It’s widely believed that the first year of marriage is the hardest. Some of the challenges revolve around learning how to properly communicate and cohabitate. Other tests are less about the emotional rollercoaster of marriage and more about the mundane yet complicated processes it can involve. Enter, legally changing your last name.

Engaged and newly married women who chose to do so, often learn that changing a last name is not always simple. It can be time-consuming and a headache if you aren’t informed. You’ll have to get a new social security card, license, and debit and credit cards. You’ll also have to change your name for frequent flier accounts and TSA pre-check or global entry.  It can feel like a never ending list.

To make it a little more complicated, you have several options to consider when it comes to a name change. You can adopt your spouse’s last name, shift your current last name to your middle name while taking your spouse’s last name, or create a hyphenated combo of both last names.

Apply for a Marriage Certificate 

Before getting married, every person has to apply for a marriage license. This is true whether you have a courthouse ceremony or a large wedding with family and friends. 

Again, education and being informed is key. The process to acquire your marriage certificate varies by state. You’ll want to contact your local government before you get married to learn about applying for a marriage license and how to change your name. 

After you apply for the marriage license and get married, your new name will be reflected on your marriage certificate. You’ll only need a court order if you want to change your first name, too, or if you want a completely unique last name. Note: Once the County’s Registrar’s Office issues the marriage certificate, you cannot make changes to the certificate.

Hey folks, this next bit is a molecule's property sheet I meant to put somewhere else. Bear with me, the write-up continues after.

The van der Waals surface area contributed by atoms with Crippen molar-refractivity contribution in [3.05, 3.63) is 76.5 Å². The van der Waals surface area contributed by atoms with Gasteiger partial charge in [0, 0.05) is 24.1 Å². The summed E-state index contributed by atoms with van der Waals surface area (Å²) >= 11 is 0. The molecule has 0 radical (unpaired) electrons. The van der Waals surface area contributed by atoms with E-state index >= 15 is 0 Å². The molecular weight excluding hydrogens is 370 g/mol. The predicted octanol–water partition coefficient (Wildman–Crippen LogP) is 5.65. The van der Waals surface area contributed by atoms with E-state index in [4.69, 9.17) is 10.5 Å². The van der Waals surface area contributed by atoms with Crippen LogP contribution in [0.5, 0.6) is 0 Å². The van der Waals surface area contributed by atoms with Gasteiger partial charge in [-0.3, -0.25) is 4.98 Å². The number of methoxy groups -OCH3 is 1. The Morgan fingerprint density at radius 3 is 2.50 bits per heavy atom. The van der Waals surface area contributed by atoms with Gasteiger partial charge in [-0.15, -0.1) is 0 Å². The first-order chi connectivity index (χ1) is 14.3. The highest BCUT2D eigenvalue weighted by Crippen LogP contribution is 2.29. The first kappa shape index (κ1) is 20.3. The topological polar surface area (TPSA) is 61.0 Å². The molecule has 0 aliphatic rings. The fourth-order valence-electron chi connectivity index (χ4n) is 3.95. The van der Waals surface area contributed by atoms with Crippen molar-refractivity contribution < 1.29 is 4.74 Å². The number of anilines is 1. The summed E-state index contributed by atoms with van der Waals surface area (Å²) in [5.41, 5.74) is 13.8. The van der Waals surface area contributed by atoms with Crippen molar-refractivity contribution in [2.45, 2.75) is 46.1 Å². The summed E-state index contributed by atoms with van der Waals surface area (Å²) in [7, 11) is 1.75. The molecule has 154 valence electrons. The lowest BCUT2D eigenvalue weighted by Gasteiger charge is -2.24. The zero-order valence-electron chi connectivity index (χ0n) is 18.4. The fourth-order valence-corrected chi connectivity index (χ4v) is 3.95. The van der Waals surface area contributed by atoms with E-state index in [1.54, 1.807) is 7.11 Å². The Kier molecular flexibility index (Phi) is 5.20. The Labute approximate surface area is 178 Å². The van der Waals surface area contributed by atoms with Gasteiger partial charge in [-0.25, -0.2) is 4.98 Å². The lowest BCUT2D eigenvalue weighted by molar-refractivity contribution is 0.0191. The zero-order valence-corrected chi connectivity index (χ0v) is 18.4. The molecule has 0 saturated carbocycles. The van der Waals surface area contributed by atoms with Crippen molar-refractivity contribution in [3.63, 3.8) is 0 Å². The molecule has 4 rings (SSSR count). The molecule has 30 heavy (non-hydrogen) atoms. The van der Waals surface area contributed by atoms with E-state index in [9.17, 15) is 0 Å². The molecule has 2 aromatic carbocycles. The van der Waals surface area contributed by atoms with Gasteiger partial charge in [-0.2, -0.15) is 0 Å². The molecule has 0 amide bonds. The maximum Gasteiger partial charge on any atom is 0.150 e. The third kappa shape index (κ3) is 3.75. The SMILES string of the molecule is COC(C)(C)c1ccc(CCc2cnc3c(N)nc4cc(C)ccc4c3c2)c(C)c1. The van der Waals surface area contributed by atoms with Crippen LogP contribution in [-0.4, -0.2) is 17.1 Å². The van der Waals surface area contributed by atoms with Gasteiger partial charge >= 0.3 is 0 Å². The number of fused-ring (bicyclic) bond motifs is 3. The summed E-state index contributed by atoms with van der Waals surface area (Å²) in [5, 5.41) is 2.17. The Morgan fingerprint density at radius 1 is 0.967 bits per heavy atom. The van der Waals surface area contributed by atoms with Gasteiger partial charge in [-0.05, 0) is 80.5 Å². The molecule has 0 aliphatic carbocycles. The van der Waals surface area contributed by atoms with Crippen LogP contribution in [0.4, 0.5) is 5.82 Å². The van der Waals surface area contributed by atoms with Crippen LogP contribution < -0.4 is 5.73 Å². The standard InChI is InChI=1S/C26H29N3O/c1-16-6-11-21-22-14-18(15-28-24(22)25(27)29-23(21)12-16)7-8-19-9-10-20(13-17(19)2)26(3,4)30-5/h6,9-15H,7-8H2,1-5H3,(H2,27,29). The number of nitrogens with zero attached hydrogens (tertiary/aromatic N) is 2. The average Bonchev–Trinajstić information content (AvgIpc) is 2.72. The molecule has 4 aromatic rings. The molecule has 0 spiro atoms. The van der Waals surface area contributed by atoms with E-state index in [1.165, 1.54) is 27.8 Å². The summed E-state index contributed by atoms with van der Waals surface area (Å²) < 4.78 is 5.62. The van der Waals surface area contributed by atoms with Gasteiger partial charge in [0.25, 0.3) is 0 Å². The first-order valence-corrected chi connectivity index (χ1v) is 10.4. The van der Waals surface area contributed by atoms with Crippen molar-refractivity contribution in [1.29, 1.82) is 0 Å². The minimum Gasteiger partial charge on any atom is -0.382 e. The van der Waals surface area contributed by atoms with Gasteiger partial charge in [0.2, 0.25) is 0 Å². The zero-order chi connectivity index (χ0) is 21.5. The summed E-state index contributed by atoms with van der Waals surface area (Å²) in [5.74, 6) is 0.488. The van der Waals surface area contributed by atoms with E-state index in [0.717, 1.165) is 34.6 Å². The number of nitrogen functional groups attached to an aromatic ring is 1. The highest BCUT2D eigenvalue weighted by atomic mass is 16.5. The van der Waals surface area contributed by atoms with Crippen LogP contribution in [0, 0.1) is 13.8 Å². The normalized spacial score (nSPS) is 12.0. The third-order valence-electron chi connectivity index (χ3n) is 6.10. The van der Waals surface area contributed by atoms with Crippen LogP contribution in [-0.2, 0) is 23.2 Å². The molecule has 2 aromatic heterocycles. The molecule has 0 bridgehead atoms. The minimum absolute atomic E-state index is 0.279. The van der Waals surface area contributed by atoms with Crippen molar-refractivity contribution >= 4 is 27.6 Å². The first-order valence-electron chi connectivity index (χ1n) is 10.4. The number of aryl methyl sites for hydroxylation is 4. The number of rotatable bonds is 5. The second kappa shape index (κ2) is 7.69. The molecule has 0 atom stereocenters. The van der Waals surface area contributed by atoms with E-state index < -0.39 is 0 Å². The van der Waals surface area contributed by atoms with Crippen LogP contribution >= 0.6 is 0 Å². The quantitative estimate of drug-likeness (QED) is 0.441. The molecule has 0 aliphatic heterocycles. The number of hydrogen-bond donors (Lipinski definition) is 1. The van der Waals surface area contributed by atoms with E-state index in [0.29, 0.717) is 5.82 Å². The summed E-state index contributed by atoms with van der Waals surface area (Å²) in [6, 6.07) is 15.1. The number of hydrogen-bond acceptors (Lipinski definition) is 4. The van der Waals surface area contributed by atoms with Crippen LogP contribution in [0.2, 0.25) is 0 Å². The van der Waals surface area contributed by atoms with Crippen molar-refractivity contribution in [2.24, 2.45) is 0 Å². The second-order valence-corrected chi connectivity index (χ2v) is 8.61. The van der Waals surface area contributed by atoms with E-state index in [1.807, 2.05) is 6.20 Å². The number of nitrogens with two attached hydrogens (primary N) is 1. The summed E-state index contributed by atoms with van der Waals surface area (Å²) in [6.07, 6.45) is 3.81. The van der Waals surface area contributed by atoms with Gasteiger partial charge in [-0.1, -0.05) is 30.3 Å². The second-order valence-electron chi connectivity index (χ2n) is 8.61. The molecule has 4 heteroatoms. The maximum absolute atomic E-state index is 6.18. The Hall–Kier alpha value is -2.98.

Update Identification 

Once you have your marriage certificate that reflects your name change, you’ll request the name change on forms of identification like your social security card, your driver’s license, and/or passports. There’s no time crunch to run down to the DMV or your local Social Security Administration office. Your marriage certificate does not expire, and you can change your name at any time in the future. 

Keep in mind though, that once you start the process, it is important to change your name with all institutions as quickly as possible. The process can be time-consuming as you are required to take an authorized copy of your marriage certificate to each government agency where you need to update your ID or record.

Social Security Card

The good news is that you do not need to get a new social security number. You simply need a new social security card to reflect your new last name. Fill out the Form SS-5, and take it to your local Social Security Administration office. 

You’ll also need an unexpired form of identification and a marriage certificate. You must have the original marriage certificate – not a copy. The Social Security Administration will send you an updated card for free within 14 days.

Identification Card

The next step is to get your driver’s license update. Remember that once you start the name change process, you’ll want to change your name everywhere as quickly as possible. 

Head over to the DMV, and take your current driver’s license, your new Social Security card, and your marriage certificate. Each state has its own deadline of how quickly you must get your license updated. 


To update your passport, you’ll need to fill out the DS-5504 form. Mail it (or go in person) to the U.S. Department of State, along with your current U.S. passport, your marriage certificate, passport photo, and a check for the fees. The process typically takes six to eight weeks.

Once you have your driver’s license or passport in the new name, you can use that to change your name elsewhere (aka on banking accounts, credit cards, debit cards, etc). Other places you’ll want to update your name include: 

  • Local post office
  • State benefits programs
  • State taxing authority
  • Voters’ registration
  • Banks and financial institutions
  • Credit card companies and lenders
  • Insurance carriers
  • Your mortgage holder or your landlord
  • Utility service providers
  • Healthcare providers
  • Your employer
  • Your will/powers of attorney/other estate planning documents
  • Schools
  • Your TSA precheck or global entry